Distributed Energy Resources (DER) and Bulk Power System Reliability

Presented by: Charlie Vartanian, Sr. Technical Advisor, Energy Storage, Pacific Northwest National Laboratory (PNNL) and Rich Bauer, NERC, Assoc. Dir., Reliability Risk Management, North American Electric Reliability Corporation (NERC)

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The webinar co-presenters recently contributed to an article for a special DER issue of the IEEE Power & Energy magazine, https://ieeexplore.ieee.org/document/8495051. This article addressed Distributed Energy Resources (DER) and Bulk Power System (BPS) reliability considerations from several perspectives, including, inverter technology, impact of DER on BPS performance, wholesale markets development, and technical standards development. This earlier article reflects much of the power industry’s focus to-date regarding DER in context of the BPS. So far, this focus has mostly been on identifying and mitigating DER impacts on upstream BPS’s, as DER penetration level increases.

This new webinar will focus on relatively newer industry activities that are now including consideration of DER’s grid supportive capabilities. For this webinar, Rich will cover the main points in NERC’s recently released Guide for Inverter Based Resource Performance. This relatively new guide was the product of a multi-stakeholder team that first evaluated the Blue Cut and Canyon Fire Events which triggered large scale (100’s MW) inadvertent loss of inverter connected resources. Then, based on that learning, developed technical guidance for inverter connected resources to better support BPS operation. Charlie will look further over the horizon at planned technical guide development for DER Energy Storage resources. Charlie will outline some of the grid supportive capabilities of modern inverter-connected energy storage, e.g. inertial equivalent power modulation, and short term high fault current contribution. These technical points will be discussed in context of the plan to draft technical guidelines (IEEE P1547.9) that should allow for prudent implementation of these specific resource capabilities. The noted inverter-based storage resource capabilities have significant implications for BPS performance support, and are also relevant to achieving policy goals including RPS attainment.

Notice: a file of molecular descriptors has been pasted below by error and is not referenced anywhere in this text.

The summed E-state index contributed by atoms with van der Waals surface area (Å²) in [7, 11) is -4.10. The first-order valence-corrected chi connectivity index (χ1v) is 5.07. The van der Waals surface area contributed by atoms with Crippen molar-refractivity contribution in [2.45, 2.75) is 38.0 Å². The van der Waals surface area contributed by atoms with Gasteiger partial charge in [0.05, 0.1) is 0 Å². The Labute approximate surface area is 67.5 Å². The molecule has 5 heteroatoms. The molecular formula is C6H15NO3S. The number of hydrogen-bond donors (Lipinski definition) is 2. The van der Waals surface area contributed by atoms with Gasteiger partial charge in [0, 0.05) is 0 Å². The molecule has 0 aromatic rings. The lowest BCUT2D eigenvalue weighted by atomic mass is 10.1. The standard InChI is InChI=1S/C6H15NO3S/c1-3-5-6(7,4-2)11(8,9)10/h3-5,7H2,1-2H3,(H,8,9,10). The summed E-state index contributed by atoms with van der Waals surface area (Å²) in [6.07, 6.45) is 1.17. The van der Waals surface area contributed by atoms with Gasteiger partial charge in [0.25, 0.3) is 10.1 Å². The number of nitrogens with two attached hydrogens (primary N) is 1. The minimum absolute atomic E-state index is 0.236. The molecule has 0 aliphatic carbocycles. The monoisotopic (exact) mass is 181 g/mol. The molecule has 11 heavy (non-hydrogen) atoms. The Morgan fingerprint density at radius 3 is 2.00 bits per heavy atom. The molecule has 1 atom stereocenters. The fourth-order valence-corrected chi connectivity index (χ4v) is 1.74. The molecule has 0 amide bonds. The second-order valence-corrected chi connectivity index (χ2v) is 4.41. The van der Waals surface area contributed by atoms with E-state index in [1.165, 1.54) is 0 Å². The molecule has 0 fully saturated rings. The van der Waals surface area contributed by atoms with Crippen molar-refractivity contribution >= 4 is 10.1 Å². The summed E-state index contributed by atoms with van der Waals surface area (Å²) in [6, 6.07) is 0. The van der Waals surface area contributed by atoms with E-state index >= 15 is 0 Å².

INTENDED AUDIENCE: Utility distribution engineers, Utility transmission planners and operators, Renewable Resource and ES Project Developers, Developer’s Owner’s Engineers, Developer’s EPC firms, and Regulatory staff



Charlie Vartanian, PNNL Charlie Vartanian is a Sr. Technical Advisor – Storage Reliability and Integration, within PNNL’s Electrochemical Materials and Systems Group. His focus is the advancement of reliability and integration of grid connected energy storage systems. Charlie has over 25 years of power industry experience deploying advanced grid technologies, performing electric system studies, and contributing to technical standards development. He has worked previously for Mitsubishi Electric, UET, DNV KEMA, A123 Systems, Enron, the California Energy Commission, and Southern California Edison (SCE). During his 15 years at SCE, Charlie’s activities spanned traditional T&D planning through R&D. He is a currently Secretary of the IEEE 1547.9 Guide for DER Energy Storage Interconnection working group.

Rich Bauer, NERC

Rich Bauer is the Associate Director of Reliability Risk Management – Event Analysis for the North American Electric Reliability Corporation (NERC), where he promotes understanding and learning from events and occurrences that are experienced on the Bulk Electric System. The Reliability Risk Management group performs forensic analysis of major system disturbances as well as cause analysis of events through the NERC Event Analysis Process.

Rich’s career in the electric utility industry spans more than 35 years, and includes experience in System Protection and Communications, Hydro Production, Substation Apparatus, Transmission Operations and Transmission Planning.



For any questions, please contact Phyllis Caputo at p.caputo@ieee.org.

To view previous webinars on-demand, visit the IEEE Smart Grid Resource Center